Let’s Talk About the Benefits of Bilingualism

Let’s Talk About the Benefits of Bilingualism

Raise your hand if you learned a foreign language in school! Do you remember the unique name you chose to be called during your class? I do! You can call me Genevieve, today, instead of Taylor! I started learning French in the fifth grade, and I was lucky enough to have the opportunity to study the language for the following seven years in school. Although I did not continue practicing and speaking French as an adult, I always knew there was incredible value in understanding multiple languages. 

We are all aware of the great benefits of bilingualism, but do we always take this understanding into our classroom while engaging with our dual language learners (DLLs)? Or do we sometimes want our children to learn, talk, and think like their English speaking peers? Bilingualism is a useful and valuable asset for a child, their family, their classroom, and our society. 

Let’s look at some benefits of bilingualism and learn more about our incredible dual language learners! 

Cognitive Benefits

People that speak two languages are constantly switching between two language systems. It is called “code switching!” This helps keep their brains active. Research shows that bilingualism helps children with:

  • understanding math concepts and solving word problems (Zelasko and Antunez, 2000)
  • using logic (Bialystok and Majumder, as cited in Castro, Ayankoya & Kasprak, 2011)
  • focusing, remembering, and making decisions (Bialystok, 2001)
  • thinking about language (Castro et al., 2011)
  • learning other languages (Jessner, 2008).

Socioemotional Benefits

Bilingual children are not just learning two languages, they are also learning two different cultures. Children who are able to keep their home language are able to maintain stronger ties to their families and community. Children can effectively learn to navigate between the different cultures at school and at home.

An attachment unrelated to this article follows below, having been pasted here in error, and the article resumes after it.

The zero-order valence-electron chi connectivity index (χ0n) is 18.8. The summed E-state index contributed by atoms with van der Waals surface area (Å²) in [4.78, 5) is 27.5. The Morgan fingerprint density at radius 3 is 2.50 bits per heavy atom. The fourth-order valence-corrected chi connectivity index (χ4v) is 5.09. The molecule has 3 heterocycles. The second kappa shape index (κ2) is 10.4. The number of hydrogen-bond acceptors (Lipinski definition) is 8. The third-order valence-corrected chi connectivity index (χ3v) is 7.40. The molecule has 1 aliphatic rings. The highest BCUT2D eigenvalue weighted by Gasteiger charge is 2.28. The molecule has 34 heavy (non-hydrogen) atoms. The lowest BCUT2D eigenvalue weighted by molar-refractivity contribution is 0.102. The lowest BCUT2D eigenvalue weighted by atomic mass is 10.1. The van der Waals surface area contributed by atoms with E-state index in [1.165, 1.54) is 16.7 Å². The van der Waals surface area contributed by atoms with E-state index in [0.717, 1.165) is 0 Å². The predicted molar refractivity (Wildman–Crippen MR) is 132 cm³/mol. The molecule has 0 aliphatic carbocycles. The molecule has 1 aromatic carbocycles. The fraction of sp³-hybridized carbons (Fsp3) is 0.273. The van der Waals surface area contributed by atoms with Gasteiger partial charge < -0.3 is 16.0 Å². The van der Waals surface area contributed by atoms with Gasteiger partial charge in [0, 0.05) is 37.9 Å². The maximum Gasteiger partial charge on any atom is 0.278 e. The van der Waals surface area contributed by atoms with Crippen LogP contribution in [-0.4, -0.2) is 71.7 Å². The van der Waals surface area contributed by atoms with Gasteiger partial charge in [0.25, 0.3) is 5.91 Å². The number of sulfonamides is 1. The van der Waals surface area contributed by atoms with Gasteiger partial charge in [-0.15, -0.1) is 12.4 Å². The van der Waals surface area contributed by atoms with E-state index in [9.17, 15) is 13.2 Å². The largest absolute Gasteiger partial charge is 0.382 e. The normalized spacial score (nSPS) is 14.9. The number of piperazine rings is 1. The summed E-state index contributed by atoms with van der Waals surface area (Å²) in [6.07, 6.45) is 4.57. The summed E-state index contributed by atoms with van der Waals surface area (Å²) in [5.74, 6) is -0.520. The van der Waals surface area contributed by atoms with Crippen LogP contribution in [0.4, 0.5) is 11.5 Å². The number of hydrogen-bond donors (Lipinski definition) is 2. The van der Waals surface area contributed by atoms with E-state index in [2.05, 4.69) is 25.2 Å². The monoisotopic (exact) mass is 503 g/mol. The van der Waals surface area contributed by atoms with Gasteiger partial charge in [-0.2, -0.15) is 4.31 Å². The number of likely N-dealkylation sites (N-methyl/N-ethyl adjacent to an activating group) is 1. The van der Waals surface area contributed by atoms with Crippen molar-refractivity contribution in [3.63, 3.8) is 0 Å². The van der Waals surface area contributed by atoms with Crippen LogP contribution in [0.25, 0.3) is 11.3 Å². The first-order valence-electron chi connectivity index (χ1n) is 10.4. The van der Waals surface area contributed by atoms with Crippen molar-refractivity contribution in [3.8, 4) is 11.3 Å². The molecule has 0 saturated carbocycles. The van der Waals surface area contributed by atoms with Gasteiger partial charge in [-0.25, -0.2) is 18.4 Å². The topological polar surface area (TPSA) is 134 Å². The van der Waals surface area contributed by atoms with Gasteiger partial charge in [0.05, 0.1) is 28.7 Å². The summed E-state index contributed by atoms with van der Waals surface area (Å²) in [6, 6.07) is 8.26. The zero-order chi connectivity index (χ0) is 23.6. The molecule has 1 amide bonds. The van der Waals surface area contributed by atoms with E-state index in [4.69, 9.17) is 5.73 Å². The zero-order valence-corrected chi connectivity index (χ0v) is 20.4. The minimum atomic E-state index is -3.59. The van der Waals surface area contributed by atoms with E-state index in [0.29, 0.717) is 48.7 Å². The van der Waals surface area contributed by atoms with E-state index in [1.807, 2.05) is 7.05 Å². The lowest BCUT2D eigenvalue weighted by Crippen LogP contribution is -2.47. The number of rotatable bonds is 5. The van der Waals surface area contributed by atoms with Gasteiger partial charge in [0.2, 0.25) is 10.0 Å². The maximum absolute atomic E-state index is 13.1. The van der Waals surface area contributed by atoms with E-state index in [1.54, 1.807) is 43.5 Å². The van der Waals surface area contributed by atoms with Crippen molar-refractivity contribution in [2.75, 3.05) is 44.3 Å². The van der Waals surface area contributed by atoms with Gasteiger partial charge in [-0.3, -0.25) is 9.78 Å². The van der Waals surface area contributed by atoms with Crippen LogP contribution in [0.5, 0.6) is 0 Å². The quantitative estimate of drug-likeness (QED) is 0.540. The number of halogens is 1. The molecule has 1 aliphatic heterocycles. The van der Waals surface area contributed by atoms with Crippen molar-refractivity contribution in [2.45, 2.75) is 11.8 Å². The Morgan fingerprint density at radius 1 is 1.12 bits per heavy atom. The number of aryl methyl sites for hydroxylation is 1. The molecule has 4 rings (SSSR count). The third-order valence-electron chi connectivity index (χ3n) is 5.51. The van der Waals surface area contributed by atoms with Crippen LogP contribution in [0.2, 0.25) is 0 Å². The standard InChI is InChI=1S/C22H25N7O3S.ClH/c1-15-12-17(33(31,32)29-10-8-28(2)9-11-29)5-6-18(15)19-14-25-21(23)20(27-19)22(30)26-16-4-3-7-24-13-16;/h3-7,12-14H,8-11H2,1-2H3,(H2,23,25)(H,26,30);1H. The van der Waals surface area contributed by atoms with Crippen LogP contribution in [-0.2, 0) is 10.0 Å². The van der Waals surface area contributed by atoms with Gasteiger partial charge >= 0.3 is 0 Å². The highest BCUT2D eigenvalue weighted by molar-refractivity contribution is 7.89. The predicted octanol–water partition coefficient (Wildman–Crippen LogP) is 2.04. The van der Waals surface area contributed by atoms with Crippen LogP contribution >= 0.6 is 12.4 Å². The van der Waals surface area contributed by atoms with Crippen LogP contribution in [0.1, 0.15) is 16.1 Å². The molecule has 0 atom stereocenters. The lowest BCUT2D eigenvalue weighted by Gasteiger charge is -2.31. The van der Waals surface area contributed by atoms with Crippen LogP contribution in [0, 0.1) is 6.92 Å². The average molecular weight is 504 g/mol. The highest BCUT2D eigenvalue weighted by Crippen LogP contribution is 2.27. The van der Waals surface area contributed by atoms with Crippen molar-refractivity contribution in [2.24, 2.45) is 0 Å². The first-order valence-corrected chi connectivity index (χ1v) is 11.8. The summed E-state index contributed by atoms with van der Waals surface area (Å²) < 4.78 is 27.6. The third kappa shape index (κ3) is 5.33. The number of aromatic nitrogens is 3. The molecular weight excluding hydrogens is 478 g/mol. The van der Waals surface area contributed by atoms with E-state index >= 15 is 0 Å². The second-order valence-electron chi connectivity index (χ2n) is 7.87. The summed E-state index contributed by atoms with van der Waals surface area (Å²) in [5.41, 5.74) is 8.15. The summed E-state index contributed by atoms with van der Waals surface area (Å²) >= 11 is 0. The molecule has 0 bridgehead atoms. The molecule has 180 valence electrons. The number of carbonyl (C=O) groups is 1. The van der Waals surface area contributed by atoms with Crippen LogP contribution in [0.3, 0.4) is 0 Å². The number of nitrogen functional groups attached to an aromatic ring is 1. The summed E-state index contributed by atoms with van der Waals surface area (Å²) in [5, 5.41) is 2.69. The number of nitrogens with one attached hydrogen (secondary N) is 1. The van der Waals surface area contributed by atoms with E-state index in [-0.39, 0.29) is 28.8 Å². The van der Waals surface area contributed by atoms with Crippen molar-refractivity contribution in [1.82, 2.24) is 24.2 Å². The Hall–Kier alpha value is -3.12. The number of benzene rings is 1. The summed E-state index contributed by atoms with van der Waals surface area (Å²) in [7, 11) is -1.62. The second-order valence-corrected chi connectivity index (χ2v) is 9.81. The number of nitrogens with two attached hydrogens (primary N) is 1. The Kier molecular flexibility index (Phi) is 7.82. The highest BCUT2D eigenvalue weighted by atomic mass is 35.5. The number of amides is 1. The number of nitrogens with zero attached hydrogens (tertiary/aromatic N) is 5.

• Bilingual children maintain their expressive ability in their home language, which is critical to their bond with family (Wong Fillmore, 1991).
  • Ties with family and culture are important in the development of children’s identities (Zelasko and Antunez, 2000).
  • Children raised in bilingual households appear to have better self-control (Kovacs and Mehler, 2009) and are easily able to get along with others – both very important indicators of success in school.

Learning and School Readiness

Mastery of the home language can be beneficial for dual language learners’ school readiness. Bilingual children benefit greatly from having rich, meaningful conversations with their families in their home language. 

  • The ability to think and read in two different languages promotes higher levels of abstract thinking, which is very important for learning (Diaz, 1985).
  • Bilinguals are better able to ignore irrelevant information, a benefit that may exist as early as 7 months of age (Kovacs and Mehler, 2009).
  • Children who learn to read in their home language have a strong foundation to build upon when they learn a second language. The knowledge acquired in one language transfers to their second language (Páez and Rinaldi, 2006). 

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